Installing a new bathroom is a skilled job usually best left to the professionals. So how can you find the right person for the task?
When we surveyed people who've had bathrooms installed in the last 10 years, nearly 40% said they'd found a professional fitter themselves, rather than using a bathroom retailer's service or a company recommended by the retailer.
Many said it was because they preferred to choose their own traders, while others had bought their bathroom from a retailer that doesn't offer a fitting service.
If you need to hire someone to make sure your new bathroom looks its best, read on for our tips on finding a fitter.
Word-of-mouth recommendations from friends and family are a good place to start if you need someone to carry out skilled work in your home.
If you don't know anyone who has had their bathroom refurbished recently, you can look at online reviews. If the installer is a , check its reviews on our website – we moderate every review to check its authenticity.
Check the fitter's website, social media channels and – if applicable – their Which? Trusted Traders profile to see examples of their work.
Have they undertaken work similar to yours? Do they have specialities you're looking for, such as bathroom design, wet rooms, or accessible bathrooms and showers?
Find out whether the installer has been accredited or endorsed by an organisation you can trust. This can include professional trade associations such as the British Institute of Kitchen, Bedroom & Bathroom Installers (BiKBBI) or the Kitchen Bathroom Bedroom Specialists Association (KBSA).
Trade associations and endorsement bodies usually set standards that their members should follow and give customers access to independent complaint resolution services if anything goes wrong.
If a company says it's a member of any associations or schemes, don’t just take its word for it – check it's listed on the organisation's website.
Get at least three quotes to get a clearer idea of the going rate for your particular needs.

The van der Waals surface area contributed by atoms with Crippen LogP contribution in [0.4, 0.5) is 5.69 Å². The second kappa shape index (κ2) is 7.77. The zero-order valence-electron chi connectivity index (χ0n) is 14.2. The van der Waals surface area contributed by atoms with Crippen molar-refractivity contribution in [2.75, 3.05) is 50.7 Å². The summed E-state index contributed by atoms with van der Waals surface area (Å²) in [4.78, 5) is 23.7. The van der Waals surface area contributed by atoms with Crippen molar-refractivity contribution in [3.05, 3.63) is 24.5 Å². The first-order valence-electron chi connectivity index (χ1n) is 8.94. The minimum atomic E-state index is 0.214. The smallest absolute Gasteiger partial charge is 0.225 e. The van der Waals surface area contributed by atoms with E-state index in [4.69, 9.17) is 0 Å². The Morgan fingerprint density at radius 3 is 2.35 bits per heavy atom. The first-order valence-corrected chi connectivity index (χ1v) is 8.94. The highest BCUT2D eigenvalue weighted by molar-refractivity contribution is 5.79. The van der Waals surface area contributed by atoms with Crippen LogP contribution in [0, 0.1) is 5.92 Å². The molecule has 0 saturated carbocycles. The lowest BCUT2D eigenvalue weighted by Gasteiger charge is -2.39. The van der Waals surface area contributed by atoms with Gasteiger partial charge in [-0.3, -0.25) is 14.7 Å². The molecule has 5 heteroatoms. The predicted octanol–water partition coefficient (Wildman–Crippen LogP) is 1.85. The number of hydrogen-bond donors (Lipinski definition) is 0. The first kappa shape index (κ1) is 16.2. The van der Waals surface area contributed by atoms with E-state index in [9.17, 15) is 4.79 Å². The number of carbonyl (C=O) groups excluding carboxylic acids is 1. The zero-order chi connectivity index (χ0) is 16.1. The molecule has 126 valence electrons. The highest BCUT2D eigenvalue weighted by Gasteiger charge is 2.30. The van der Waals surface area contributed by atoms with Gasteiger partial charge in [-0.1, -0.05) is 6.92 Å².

Alongside materials and labour, you should check that extras such as waste disposal are included; these additional costs can mount up.
Check whether the trader has a minimum charge, as this might mean it's more cost-effective to get several jobs done at once.
Fitting a bathroom requires a wide range of skills, so ask your trader which parts of the job they cover themselves and whether they use any subcontractors.
If any parts of the job will be subcontracted, find out who the contractors are so that you can check they're qualified, experienced and properly insured.
Ask who will take responsibility for each part of the installation. If there’s a problem with any of the work, you don't want to be caught in the middle, while one trader blames the other.
If the fitter doesn't use subcontractors, you may need or want to hire specialists for some parts of the job. For example, a specialist tiler might complete the job more quickly and to a higher standard, particularly if you're using non-standard materials such as mosaic tiles.
Certain jobs should only be carried out by someone with the right specialist skills. Gas work must be done by a Gas Safe-registered engineer, and electrical work should be completed by a qualified electrician.
When you've found the right person for the job, make sure you've got all the paperwork in place before you start.
As well as your written quote, ask about the insurance your trader has. All traders should have public liability insurance and additional insurance to cover any employees.
Any major work should come with a contract to be signed at the outset, which should include:
Make sure you also understand the terms of any insurance and guarantees offered by the trader.
Buying and having a whole new bathroom installed from scratch can cost thousands of pounds, so you'll need to budget for your needs.
Whatever you're having done, your fitter might ask you to pay an instalment up front to cover the cost of ordering goods.
Large jobs should include payment terms in the contract, setting out when you have to pay any deposits or instalments.
If the trader asks for full, or most, payment up front, question this. Make sure that a significant amount of the payment will only be due when the project is completed, as this will put you in a stronger position if the work isn't completed to your satisfaction.
Get a written record of the payment terms you've agreed, even if just on an email, to avoid any misunderstandings later.
Following these steps should head off most problems you might face with your bathroom installer, but if you're not happy with any aspect of the installation, our consumer rights section has advice on .